• The anniversary of the Battle of Kings Mountain is held annually on October 7-8th at the Kings Mountain National Military Park and honors those who fell at the Battle of Kings Mountain during the Revolutionary War.


Historical population
Census Pop.
1880 145
1890 1,245 758.6%
1900 1,285 3.2%
1910 1,110 −13.6%
1920 1,512 36.2%
1930 1,747 15.5%
1940 1,917 9.7%
1950 2,056 7.3%
1960 2,174 5.7%
1970 1,977 −9.1%
1980 1,873 −5.3%
1990 1,907 1.8%
2000 1,880 −1.4%
2010 1,848 −1.7%
Est. 2015 1,883 1.9%
U.S. Decennial Census

As of the census of 2000, there were 1,880 people, 785 households, and 503 families residing in the town. The population density was 1,018.8 people per square mile (392.4/km²). There were 911 housing units at an average density of 493.7 per square mile (190.1/km²). The racial makeup of the town was 74.52% White, 23.56% African American, 0.21% Native American, 0.11% Asian, 0.05% Pacific Islander, and 1.54% from two or more races. Hispanic or Latino of any race were 0.53% of the population.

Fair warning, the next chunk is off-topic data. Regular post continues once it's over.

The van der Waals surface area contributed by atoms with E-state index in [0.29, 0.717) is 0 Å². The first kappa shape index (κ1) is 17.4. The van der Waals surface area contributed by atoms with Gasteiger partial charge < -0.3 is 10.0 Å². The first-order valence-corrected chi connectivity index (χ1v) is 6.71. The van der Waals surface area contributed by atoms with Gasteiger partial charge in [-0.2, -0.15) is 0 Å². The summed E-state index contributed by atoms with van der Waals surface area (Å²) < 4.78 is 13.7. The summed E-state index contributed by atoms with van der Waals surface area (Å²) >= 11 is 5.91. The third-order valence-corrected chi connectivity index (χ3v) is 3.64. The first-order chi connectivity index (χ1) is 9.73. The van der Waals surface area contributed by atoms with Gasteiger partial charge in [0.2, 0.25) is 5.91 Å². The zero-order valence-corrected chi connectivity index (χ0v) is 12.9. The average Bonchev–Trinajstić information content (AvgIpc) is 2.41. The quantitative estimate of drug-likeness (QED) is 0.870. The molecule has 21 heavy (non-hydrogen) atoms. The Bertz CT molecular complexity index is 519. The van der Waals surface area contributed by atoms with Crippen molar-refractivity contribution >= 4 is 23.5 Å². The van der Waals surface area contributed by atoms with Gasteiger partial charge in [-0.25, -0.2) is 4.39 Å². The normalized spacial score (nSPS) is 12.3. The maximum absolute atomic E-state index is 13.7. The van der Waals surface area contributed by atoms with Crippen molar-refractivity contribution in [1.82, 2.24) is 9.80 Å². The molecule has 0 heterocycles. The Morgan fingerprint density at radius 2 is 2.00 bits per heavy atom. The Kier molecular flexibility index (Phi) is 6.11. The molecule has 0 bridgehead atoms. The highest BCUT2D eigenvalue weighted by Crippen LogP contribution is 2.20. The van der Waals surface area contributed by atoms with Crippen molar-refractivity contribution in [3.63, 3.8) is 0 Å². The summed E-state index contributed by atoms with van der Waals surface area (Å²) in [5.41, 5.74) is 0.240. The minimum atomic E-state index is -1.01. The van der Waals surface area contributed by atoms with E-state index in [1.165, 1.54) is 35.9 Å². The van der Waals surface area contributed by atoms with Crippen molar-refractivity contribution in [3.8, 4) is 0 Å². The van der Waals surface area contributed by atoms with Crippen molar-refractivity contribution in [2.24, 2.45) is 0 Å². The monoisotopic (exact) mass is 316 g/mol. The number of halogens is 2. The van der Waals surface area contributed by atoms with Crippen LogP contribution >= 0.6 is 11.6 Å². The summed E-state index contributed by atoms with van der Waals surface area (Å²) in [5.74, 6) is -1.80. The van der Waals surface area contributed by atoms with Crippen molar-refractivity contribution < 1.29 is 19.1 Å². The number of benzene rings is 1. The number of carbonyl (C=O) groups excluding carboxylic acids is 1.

There were 785 households out of which 31.0% had children under the age of 18 living with them, 40.3% were married couples living together, 19.5% had a female householder with no husband present, and 35.8% were non-families. 32.6% of all households were made up of individuals and 16.3% had someone living alone who was 65 years of age or older. The average household size was 2.39 and the average family size was 3.04.

In the town, the population was spread out with 28.2% under the age of 18, 7.8% from 18 to 24, 27.9% from 25 to 44, 21.8% from 45 to 64, and 14.3% who were 65 years of age or older. The median age was 34 years. For every 100 females there were 80.2 males. For every 100 females age 18 and over, there were 76.6 males.

The median income for a household in the town was $26,453, and the median income for a family was $35,208. Males had a median income of $27,384 versus $21,207 for females. The per capita income for the town was $16,833. About 13.7% of families and 17.4% of the population were below the poverty line, including 20.3% of those under age 18 and 29.4% of those age 65 or over.